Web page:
• KIPP at Kirkpatrick in grades K-1;
  • Kirkpatrick Elementary in grades 2-4;
  • Explore Community School in grades K-1;
  • Lockeland Elementary School, with transportation provided by MNPS (available to those who apply through the school selection process);
  • Rosebank Elementary School, with transportation provided by MNPS; and more.

District staff will make personal contact with each family to make sure they understand their options and can make an active choice of which school they want to attend.

What can you tell me about KIPP? KIPP is a respected local public charter operator and its two neighborhood schools in Nashville have great results. They just opened their third school, a high school, this school year. Families are encouraged to visit the website, www.kippnashville.org, attend the upcoming parent meeting, and take a tour of KIPP schools. KIPP representatives will be visiting homes in the coming weeks to talk with families and schedule tours.

What comes next?

  • Parent meeting at Kirkpatrick, December 15 at 4pm
  • Parent survey distributed on December 16
  • Tours for Kirkpatrick parents of KIPP’s other two schools in December and January
  • Home visits from a school representative

Dr. Jesse Register calls on East Nashville to help build a plan for creating more high-quality school choices

Metro Schools to form community advisory committee

Metro Schools Director Dr. Jesse Register is calling for a formal community advisory committee to help build a plan for the future of East Nashville public schools. Together with on-going faculty and parent meetings, this committee represents a full commitment to community input and participation in the development of a plan for turning around low-performing schools and ensuring high-quality educational choices for all students in East Nashville.

Dr. Register is working closely with schools, leaders and stakeholder groups to form the East Nashville Priority Schools Advisory Committee. It will be made up of community-appointed representatives who can speak on behalf of their peers and unify East Nashville behind quality public education.

“This advisory committee is a natural outgrowth of the parent meetings we’ve been having for the last three weeks,” said Dr. Register. “I’ve already met with hundreds of parents. Many of them have different opinions, but we’re hearing common themes come up again and again – most notably their shared desire with us to have high-quality neighborhood schools. The next step for us is to bring together a group of representative voices to focus the conversation into substantive, usable recommendations from the community.”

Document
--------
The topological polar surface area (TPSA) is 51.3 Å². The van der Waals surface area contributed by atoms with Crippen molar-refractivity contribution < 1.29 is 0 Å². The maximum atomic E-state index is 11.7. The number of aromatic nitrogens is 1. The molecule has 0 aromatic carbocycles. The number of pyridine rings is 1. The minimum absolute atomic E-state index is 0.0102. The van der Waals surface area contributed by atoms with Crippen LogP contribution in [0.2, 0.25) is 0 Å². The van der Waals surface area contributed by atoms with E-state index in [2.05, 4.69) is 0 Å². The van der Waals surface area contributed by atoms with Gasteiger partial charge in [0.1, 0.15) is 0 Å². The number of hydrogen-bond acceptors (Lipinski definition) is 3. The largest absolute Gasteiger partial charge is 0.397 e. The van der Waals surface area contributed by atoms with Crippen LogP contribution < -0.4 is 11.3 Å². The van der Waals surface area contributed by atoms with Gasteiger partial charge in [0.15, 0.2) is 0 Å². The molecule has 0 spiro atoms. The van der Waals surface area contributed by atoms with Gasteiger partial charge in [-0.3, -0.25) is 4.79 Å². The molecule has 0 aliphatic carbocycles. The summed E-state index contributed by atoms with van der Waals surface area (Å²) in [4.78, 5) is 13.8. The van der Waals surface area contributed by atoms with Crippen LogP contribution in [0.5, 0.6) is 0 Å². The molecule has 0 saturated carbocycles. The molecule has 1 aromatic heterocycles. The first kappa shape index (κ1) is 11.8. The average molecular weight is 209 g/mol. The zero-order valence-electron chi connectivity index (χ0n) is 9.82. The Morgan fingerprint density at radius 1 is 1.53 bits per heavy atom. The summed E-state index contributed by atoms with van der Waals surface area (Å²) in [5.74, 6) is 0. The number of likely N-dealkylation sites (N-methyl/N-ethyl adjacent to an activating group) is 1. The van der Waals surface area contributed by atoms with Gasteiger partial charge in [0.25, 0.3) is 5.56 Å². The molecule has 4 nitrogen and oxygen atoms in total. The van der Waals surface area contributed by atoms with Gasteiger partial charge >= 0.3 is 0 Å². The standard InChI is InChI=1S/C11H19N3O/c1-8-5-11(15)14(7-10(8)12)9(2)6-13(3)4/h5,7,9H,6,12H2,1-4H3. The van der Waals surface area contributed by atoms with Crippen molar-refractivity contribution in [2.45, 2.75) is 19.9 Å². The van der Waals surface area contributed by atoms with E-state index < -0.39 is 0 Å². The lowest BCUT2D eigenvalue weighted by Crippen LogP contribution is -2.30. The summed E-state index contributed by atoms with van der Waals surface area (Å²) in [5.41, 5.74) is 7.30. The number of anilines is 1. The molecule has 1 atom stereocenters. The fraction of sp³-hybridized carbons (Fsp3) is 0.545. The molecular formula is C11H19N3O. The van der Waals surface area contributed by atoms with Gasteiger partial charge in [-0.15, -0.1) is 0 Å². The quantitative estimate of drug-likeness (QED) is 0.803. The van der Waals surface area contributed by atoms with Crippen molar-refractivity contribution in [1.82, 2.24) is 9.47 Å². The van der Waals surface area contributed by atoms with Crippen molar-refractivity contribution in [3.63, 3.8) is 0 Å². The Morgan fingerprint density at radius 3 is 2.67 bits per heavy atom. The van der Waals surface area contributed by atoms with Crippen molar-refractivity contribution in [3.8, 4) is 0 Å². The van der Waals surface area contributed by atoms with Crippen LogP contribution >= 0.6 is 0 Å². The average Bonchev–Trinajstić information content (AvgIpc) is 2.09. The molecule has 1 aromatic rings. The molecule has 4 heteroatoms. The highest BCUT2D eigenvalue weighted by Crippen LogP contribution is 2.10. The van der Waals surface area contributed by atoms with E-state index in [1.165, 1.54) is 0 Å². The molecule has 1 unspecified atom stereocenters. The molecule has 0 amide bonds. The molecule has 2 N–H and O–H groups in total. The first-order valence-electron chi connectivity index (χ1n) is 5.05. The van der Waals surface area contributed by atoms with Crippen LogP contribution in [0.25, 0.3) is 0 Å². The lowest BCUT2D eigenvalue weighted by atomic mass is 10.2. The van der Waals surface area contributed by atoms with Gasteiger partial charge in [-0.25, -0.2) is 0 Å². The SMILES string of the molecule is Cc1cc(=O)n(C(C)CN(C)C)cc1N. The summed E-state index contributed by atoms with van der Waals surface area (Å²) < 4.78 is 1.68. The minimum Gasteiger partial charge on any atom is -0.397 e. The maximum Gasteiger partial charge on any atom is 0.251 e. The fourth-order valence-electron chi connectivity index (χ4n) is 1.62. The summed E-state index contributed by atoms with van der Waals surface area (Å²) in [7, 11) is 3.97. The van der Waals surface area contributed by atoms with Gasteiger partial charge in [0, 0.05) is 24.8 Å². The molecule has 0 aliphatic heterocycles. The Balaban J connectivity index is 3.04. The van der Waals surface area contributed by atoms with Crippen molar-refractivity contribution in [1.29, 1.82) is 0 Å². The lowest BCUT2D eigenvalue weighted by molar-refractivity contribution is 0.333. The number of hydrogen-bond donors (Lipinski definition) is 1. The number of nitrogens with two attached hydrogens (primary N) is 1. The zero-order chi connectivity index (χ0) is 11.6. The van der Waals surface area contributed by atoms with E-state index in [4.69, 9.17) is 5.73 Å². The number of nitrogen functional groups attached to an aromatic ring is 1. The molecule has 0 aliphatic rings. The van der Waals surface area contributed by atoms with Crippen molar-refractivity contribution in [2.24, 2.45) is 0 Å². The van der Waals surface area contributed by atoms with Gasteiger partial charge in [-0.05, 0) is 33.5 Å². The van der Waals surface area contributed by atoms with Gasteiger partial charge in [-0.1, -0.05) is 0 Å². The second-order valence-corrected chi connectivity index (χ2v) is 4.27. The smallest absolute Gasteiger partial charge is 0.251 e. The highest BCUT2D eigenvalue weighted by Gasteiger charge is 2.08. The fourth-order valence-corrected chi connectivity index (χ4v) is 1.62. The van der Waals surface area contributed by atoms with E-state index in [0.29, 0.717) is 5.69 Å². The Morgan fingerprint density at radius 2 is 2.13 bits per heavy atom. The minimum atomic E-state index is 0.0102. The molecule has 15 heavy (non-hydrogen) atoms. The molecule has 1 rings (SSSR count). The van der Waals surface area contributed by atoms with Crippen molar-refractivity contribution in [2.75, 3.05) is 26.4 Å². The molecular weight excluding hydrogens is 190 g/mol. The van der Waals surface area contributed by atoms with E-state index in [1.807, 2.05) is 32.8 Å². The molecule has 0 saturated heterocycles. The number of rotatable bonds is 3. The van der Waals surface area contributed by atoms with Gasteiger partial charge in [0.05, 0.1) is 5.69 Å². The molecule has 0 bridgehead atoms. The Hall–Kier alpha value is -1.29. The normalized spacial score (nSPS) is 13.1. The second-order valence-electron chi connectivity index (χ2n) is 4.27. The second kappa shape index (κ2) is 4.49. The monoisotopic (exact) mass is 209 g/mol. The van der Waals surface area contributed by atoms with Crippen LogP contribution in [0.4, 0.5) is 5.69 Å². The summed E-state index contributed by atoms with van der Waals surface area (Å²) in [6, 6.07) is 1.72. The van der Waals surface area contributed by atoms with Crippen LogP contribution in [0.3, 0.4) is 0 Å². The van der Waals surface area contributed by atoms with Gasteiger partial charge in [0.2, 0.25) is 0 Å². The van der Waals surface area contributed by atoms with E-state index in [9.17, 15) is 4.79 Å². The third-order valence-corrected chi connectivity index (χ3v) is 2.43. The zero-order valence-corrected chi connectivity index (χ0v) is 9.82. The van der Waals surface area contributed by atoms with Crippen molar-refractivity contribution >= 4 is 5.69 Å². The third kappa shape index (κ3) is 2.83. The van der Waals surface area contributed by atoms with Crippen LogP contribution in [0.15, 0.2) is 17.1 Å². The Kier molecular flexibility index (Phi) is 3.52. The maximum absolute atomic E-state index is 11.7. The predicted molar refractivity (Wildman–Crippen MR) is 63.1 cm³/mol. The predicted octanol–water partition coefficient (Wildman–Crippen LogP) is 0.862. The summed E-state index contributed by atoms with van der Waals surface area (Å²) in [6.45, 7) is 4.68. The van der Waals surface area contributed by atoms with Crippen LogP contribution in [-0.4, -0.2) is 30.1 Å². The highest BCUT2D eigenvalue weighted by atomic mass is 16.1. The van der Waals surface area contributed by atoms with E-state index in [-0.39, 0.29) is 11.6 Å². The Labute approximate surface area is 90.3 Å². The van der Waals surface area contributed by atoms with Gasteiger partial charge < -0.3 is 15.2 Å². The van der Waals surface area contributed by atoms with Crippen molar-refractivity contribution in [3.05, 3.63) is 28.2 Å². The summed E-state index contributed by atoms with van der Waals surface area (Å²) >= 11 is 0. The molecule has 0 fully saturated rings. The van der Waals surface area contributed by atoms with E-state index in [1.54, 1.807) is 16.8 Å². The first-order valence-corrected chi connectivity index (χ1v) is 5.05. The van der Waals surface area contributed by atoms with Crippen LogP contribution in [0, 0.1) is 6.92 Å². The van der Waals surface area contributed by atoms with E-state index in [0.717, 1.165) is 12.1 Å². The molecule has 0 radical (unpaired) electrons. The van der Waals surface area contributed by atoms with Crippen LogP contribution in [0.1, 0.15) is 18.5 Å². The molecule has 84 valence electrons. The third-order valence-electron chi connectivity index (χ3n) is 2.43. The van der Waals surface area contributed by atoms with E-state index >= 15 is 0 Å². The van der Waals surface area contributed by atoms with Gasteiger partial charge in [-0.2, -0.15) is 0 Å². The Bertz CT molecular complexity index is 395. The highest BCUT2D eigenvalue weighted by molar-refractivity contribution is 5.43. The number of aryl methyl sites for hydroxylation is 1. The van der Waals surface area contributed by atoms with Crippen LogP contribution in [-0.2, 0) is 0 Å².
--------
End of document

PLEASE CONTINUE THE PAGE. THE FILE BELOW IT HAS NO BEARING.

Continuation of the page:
The committee will be made up of 20 representatives, all appointed by important stakeholders in this issue. Members will meet regularly to receive a progress update on the planning process from the district’s administration and report the feedback and ideas of the community. The end goal is to develop general consensus on recommendations that represent community and stakeholder opinions that can be used in finalizing a proposal for the Board of Education.

Dr. Register added, “This committee will help ensure every voice in East Nashville is heard. Together, we can build a community of successful schools for all students.”

Committee appointments are expected in the coming days, with a meeting schedule to be decided soon.

Expected appointments:

  • Board member Jill Speering will appoint one Maplewood Cluster parent
  • Board member Jill Speering will appoint one Maplewood Cluster student
  • Board member Elissa Kim will appoint one Stratford Cluster parent
  • Board member Elissa Kim will appoint one Stratford Cluster student
  • Councilman Peter Westerholm will appoint one Stratford Cluster community member
  • Councilman Anthony Davis will appoint one Stratford Cluster community member
  • Councilman Scott Davis will appoint one Maplewood Cluster community member
  • Councilman Karen Bennett will appoint one Maplewood Cluster community member
  • Kirkpatrick Elementary principal Mildred Nelson will work with parents to appoint a Kirkpatrick parent; Ms. Nelson will also appoint a Kirkpatrick teacher
  • Inglewood Elementary principal Carrie Mickle will work with parents to appoint an Inglewood parent; Ms. Mickle will also appoint an Inglewood teacher
  • Bailey Middle principal Christian Sawyer will work with parents to appoint a Bailey parent; Dr. Sawyer will also appoint a Bailey teacher
  • Jere Baxter Middle principal Miriam Harrington will work with parents to appoint a Jere Baxter parent; Ms. Harrington will also appoint a Jere Baxter teacher